Senator Mark O. Hatfield


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Domestic Policy:
Neighborhood Government

July 28, 1975

              Congressional Record – Senate: Pages 25387 - 25389

S.  2192.  A bill to amend the Internal Revenue Code of 1954 to provide a tax credit for contributions to a neighborhood corporation and to provide other financial assistance to such corporations organized under State law to furnish their own neighborhood services.  Referred to the Committee on Finance.


Mr. HATFIELD.  Mr. President, I am today introducing legislation which could provide an alternative political philosophy to the dominant pattern of government centralization.  It is a philosophy which I feel will be appealing to the poor, the dispossessed, citizens alienated from their Government and from democracy, conservatives and liberals, and all those who believe in the fundamentals of democratic life.

To many, in recent years, it has seemed that true democracy has been lost, that we have become a nation whose people have been forgotten amidst the vast institutions of power that govern our lives.  I would hope that the bill I introduce today, the Neighborhood Government Act of 1975, will help to rekindle the spirit which gave birth to the struggles of 1776, a spirit which must find life again if we are to insure that our democratic liberties survive in our third century of existence.

Mr. President, I would like to explain the political philosophy which prompts this legislation, to add to the thoughts I expressed in introducing similar legislation on October 1, 1973.

The Neighborhood Government Act of 1975 is an attempt to restore political power and democratic representation to the citizens of this republic, citizens who are willing to chart a new course in participatory democracy.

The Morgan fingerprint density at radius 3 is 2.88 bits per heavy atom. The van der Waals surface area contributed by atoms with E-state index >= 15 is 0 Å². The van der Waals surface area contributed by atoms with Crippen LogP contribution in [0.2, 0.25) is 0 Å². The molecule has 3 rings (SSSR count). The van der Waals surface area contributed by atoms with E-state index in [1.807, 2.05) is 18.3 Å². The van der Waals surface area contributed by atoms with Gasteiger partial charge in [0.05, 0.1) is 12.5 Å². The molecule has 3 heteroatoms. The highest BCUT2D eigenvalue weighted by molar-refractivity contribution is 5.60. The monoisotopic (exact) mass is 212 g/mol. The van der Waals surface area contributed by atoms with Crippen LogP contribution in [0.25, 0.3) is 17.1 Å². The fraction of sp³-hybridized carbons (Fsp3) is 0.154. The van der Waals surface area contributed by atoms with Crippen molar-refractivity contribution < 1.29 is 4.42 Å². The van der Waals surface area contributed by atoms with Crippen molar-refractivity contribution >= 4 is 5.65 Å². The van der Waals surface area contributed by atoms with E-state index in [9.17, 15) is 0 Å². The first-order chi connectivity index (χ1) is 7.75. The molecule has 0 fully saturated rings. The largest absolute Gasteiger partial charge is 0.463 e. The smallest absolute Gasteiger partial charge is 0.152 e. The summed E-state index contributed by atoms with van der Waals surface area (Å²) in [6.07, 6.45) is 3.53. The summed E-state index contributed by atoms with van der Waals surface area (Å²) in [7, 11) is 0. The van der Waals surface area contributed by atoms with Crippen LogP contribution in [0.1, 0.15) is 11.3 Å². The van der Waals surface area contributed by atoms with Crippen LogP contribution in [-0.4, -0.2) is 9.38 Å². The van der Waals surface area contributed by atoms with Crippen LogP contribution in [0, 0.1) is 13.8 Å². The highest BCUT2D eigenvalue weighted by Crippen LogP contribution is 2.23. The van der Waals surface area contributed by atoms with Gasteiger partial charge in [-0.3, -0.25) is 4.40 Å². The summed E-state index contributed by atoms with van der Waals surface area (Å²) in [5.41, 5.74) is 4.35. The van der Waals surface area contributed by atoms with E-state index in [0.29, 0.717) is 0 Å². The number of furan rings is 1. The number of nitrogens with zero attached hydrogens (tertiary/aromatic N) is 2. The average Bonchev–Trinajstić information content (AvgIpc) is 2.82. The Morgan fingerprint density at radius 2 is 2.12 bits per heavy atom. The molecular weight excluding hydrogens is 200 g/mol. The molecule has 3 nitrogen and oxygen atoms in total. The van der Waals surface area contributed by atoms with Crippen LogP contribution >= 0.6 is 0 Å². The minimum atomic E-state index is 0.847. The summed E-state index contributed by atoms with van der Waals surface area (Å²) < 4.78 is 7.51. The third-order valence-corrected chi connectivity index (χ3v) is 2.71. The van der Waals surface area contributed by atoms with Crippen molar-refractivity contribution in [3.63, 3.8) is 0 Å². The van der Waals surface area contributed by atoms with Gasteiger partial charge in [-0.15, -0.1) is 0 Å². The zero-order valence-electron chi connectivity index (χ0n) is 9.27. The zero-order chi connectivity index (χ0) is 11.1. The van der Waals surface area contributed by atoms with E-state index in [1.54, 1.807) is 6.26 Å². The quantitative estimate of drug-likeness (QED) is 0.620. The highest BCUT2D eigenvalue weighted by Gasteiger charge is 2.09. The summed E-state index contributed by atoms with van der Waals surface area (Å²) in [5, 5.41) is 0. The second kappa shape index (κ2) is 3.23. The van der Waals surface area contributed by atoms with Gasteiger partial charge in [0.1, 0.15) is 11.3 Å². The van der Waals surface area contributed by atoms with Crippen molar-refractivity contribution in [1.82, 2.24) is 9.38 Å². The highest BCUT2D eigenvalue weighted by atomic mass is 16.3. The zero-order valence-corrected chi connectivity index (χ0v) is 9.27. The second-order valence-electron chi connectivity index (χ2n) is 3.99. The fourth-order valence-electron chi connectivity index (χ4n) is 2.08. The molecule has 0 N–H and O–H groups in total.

For those determined to gain political control over their lives again, for those who are willing to take on the responsibilities of self-government, for those who have given up hope that Government alone can effectively deal with immediate human problems, this bill offers an alternative where none now exists.

This act would encourage the development of neighborhood corporations throughout the country by providing a Federal income tax credit for funds contributed by an individual to a duly recognized neighborhood corporation.  In the historical tradition of the New England town meetings, community assemblies could then be formed in which the problems of the neighborhood could be discussed and translated into positive political action.

Herein lies one alternative to the 20th century American political system, burdened with an intricate Federal, State, and local political mechanism that has produced alienation and cynicism among the people of this country.  The bill will provide neighborhood associations with the power to chart their political course in clear and open debate.

In a complex maze of political and economic centralization the Neighborhood Government Act represents a return to simplicity, to smallness in design, to giving the democratic process human size, allowing for both the frailties and genius of man.  I can think of nothing more fitting, as we approach the celebration of 200 years of liberty, than to begin a movement back to the people of this Nation, in a celebration of representative democracy and true political participation, as our forefathers envisioned.

If we do not begin to offer alternatives to the policies of the past, the fundamentals of our society and democracy will be continuously endangered  by the growth of our institutions.  The extent of centralized government in Washington has been startling, and it grows daily.  The fundamental questions to be asked are twofold:  Why this growth has occurred, and what it can mean to a democratic government.

Between 1930 and 1974 the gross national product, GNP, increased 15 times-from $90.4 billion to $1,396 trillion.  During the same period of vast expansions, however, Federal expenditures increased over 106 times-from $2.8 billion to $298.6 billion.  This growth was seven times faster than the increase in GNP.  On the other hand, State and local expenditures increased 24 times or almost twice as fast as the increase in GNP-$8.3 billion in 1930 and $206.6 billion in 1974.